In addition, senior Victorian officials attending included:

Deputy Lord Mayor of Melbourne

members of the Consular corps

Local Government Councillors.

Her Excellency, Hon. Linda Dessau, delivered the second lesson while The Very Rev. Dr. Loewe conducted the proceedings of the service.

Clergy representing all four main religions of Sri Lanka lit candles in memory of the victims.

The Hon. James Merlino, MP and Actg. Premier conveyed condolences on behalf of the State Government.

Senator Penny Wong, Deputy Lord Mayor of Melbourne, and Councillor Beverly Pinder-Mortimer also delivered peace messages.

Mr. Prasanna Gamage, Consul General of Sri Lanka, in his peace message highlighted the importance of non-violence and love in the teachings of all religions.

Major edifices in Melbourne were lit up in an act of solidarity and sign of Victoria’s grief for the people of Sri Lanka on Monday 22nd and Tuesday 23rd April.

Ref: CGSLM

Attendees
Attendees

Her Excellency the Hon. Linda Dessau , Governor of Victoria
Her Excellency the Hon. Linda Dessau , Governor of Victoria

Mr. Prasanna Gamage, Consul General
Mr. Prasanna Gamage, Consul General

St. Pauls
St. Pauls

Very Rev. Dr. Andreas Loewe, Dean of Melbourne of the St. Paul's Cathedral
Very Rev. Dr. Andreas Loewe, Dean of Melbourne of the St. Paul’s Cathedral

With clergy of all religions
With clergy of all religions

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MasterChef Contestant DEE WILLIAMS LAUNCHES YOUTUBE CHANNEL – DEE-LICIOUS – 

Marie PieterszStory by Marie Pietersz, Melbourne

 

 

MasterChef - Dee Williams

MasterChef Judge Matt Preston’s reaction to Dee’s dish of Sri Lankan chicken curry, dhal and coconut sambol, is about to take on a life of its own, when Dee launches her YouTube channel Dee-licious on Wednesday, 8 May. Dee’s short but very happy time on MasterChef has had a very positive experience on her, so I will follow this up in my personal and candid chat with her.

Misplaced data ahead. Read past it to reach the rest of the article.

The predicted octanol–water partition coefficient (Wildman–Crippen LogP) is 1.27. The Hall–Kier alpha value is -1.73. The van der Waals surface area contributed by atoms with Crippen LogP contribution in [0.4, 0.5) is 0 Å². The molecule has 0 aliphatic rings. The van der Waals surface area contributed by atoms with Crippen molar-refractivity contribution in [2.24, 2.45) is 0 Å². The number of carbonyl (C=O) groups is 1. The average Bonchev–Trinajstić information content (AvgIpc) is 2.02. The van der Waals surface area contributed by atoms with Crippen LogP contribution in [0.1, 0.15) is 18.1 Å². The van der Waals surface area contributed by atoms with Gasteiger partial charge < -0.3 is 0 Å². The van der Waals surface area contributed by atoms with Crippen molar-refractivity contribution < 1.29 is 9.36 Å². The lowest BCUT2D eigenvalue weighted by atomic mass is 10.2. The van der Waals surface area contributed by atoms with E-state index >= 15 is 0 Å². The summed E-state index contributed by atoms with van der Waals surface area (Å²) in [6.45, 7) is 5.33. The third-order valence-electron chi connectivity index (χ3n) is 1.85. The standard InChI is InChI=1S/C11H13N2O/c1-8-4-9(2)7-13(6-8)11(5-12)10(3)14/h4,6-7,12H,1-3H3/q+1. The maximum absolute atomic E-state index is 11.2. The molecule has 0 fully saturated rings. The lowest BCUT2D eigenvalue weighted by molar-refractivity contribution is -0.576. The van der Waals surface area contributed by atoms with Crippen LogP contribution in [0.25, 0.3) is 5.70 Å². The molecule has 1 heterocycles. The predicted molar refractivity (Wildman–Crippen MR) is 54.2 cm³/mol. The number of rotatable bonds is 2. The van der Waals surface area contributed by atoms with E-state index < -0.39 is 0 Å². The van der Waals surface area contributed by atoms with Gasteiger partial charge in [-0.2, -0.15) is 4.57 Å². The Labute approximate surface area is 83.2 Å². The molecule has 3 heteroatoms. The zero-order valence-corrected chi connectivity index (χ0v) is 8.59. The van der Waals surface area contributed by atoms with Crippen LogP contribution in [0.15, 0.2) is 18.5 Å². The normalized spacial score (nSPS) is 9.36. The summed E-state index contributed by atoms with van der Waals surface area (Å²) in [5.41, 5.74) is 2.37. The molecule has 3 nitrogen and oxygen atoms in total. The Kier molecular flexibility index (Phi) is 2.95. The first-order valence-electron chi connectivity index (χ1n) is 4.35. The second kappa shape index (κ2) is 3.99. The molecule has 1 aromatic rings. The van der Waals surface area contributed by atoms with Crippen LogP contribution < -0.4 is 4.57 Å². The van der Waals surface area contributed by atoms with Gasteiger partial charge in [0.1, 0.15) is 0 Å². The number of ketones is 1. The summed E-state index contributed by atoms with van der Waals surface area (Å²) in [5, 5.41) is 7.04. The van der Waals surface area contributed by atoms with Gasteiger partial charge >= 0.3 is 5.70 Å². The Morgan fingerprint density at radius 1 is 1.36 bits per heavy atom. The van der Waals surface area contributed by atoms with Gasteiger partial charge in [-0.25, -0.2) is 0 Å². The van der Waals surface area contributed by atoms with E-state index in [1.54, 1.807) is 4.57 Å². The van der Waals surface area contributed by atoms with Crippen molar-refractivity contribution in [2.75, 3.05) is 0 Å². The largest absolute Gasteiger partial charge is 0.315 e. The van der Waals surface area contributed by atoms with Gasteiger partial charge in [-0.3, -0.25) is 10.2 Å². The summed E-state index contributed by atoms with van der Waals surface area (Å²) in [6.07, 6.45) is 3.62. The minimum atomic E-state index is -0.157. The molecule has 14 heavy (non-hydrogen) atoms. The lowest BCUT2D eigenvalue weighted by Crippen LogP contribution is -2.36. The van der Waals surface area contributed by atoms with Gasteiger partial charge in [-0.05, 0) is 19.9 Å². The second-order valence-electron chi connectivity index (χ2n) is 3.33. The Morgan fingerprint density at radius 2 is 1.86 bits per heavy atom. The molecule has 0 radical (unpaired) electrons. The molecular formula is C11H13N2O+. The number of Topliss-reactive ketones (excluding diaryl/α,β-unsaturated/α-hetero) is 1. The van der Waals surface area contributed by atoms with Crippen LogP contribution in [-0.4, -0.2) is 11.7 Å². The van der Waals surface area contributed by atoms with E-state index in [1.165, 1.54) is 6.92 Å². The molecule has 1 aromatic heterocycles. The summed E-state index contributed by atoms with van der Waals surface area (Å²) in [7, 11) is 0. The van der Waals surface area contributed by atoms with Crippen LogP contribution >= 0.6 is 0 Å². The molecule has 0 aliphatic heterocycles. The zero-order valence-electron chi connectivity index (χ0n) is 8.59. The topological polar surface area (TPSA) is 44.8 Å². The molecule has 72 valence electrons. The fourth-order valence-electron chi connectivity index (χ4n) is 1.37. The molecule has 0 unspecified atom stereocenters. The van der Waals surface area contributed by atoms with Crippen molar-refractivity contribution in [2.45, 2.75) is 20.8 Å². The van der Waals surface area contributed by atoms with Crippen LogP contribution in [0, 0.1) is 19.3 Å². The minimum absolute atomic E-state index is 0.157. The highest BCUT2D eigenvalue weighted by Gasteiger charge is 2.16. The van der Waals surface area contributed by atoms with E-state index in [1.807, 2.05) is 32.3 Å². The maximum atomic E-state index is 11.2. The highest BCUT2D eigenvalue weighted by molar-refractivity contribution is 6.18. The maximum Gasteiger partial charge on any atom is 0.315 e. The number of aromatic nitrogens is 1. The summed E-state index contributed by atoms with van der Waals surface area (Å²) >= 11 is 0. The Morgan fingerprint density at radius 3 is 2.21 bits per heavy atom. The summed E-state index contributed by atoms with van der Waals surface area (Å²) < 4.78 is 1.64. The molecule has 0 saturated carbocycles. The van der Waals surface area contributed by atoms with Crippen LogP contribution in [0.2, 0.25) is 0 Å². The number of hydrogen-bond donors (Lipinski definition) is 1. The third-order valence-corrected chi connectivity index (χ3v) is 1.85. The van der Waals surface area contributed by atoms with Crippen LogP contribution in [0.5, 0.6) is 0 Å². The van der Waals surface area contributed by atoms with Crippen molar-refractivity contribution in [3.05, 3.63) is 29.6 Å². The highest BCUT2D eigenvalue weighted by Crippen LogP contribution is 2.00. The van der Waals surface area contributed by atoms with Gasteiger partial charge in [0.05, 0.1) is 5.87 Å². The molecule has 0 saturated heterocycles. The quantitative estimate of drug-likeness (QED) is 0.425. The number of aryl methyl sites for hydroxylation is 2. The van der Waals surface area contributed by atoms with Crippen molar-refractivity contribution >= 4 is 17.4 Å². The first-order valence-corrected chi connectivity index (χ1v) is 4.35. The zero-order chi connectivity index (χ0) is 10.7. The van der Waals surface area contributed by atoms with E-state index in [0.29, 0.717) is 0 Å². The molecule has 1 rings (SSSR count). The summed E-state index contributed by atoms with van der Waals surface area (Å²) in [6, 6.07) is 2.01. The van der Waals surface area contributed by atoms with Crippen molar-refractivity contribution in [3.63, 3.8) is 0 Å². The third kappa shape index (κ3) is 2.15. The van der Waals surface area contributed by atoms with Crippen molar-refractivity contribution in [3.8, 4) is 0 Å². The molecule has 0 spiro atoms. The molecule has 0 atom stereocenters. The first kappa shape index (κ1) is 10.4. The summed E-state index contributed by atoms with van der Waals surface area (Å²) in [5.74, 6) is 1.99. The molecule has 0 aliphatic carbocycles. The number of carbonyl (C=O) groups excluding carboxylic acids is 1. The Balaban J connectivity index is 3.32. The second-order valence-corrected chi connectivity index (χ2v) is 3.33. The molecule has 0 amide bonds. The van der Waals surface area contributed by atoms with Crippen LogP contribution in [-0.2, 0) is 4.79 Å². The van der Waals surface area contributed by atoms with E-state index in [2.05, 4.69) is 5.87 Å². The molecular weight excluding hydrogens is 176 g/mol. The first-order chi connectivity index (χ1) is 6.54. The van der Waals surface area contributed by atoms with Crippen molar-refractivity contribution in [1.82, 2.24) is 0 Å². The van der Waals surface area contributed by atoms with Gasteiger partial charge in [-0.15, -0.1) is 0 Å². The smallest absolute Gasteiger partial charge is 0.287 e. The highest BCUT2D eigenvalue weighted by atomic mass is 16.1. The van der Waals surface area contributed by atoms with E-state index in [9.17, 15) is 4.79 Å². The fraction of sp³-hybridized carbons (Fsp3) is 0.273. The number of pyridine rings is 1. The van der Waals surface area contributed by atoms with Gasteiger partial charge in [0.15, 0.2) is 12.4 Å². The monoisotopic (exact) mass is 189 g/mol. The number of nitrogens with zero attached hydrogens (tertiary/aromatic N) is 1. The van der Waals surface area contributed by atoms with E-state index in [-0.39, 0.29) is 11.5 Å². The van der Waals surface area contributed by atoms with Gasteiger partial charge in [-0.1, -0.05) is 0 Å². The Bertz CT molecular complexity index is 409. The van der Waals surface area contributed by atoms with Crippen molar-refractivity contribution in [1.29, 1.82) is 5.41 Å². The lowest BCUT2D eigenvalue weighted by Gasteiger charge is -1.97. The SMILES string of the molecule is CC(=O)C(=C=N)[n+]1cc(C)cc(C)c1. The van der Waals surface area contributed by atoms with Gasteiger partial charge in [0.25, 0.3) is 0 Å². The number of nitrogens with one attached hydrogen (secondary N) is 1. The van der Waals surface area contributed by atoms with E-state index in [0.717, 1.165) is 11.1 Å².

Dee Williams, 37, is the first Sri Lankan female MasterChef contestant who made it into top 24 contestants on season 11, 2019. Dee is from Kandy, Sri Lanka. The oldest of four children, Dee’s family lived on a tea plantation and in 2007 she packed up and moved to Australia to complete a Bachelor’s degree in Hotel Management at Holmesglen, graduating in 2011 and now works casually as an Office Manager.

Arriving in Australia, Dee says she was inspired by the variety of cuisines and cooking cultures on offer, and cites her strengths in the kitchen as Asian and Sri Lankan, a confident allrounder in Malaysian, Thai and Singaporean flavours.

She lives at home with her husband Michael who she married in 2012, and young brother, Ebenezer, who lives with the couple in Melbourne’s east.

Why did you enter the MC competition?

I came to Australia to do a degree in Hotel Management. Back in Sri Lanka I was in a boarding school and was not exposed to a lot of cooking experiences, only my mum’s, from whom I learnt about Sri Lankan and South Indian cuisine, but when I came to Australia, it opened up a different world – one that exposed me to a whole new world of food, given Melbourne is famous for its international cuisine.